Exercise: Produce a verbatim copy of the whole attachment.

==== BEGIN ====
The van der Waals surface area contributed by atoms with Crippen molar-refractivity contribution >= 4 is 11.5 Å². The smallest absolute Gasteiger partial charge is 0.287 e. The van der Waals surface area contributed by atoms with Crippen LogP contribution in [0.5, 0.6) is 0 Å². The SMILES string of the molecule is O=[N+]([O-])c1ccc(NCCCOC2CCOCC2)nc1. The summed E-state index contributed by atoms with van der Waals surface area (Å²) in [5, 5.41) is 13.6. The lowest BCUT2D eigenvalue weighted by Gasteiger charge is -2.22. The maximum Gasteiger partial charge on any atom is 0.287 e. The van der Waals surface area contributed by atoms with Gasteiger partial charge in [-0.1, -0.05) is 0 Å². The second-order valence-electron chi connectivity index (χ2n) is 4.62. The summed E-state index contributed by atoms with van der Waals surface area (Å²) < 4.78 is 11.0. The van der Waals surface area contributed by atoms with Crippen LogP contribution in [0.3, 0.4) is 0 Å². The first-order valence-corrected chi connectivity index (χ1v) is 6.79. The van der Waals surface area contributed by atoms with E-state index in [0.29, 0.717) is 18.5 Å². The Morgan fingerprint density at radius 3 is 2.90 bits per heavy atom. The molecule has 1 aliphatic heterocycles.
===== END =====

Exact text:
The van der Waals surface area contributed by atoms with Crippen molar-refractivity contribution >= 4 is 11.5 Å². The smallest absolute Gasteiger partial charge is 0.287 e. The van der Waals surface area contributed by atoms with Crippen LogP contribution in [0.5, 0.6) is 0 Å². The SMILES string of the molecule is O=[N+]([O-])c1ccc(NCCCOC2CCOCC2)nc1. The summed E-state index contributed by atoms with van der Waals surface area (Å²) in [5, 5.41) is 13.6. The lowest BCUT2D eigenvalue weighted by Gasteiger charge is -2.22. The maximum Gasteiger partial charge on any atom is 0.287 e. The van der Waals surface area contributed by atoms with Gasteiger partial charge in [-0.1, -0.05) is 0 Å². The second-order valence-electron chi connectivity index (χ2n) is 4.62. The summed E-state index contributed by atoms with van der Waals surface area (Å²) < 4.78 is 11.0. The van der Waals surface area contributed by atoms with Crippen LogP contribution in [0.3, 0.4) is 0 Å². The first-order valence-corrected chi connectivity index (χ1v) is 6.79. The van der Waals surface area contributed by atoms with E-state index in [0.29, 0.717) is 18.5 Å². The Morgan fingerprint density at radius 3 is 2.90 bits per heavy atom. The molecule has 1 aliphatic heterocycles.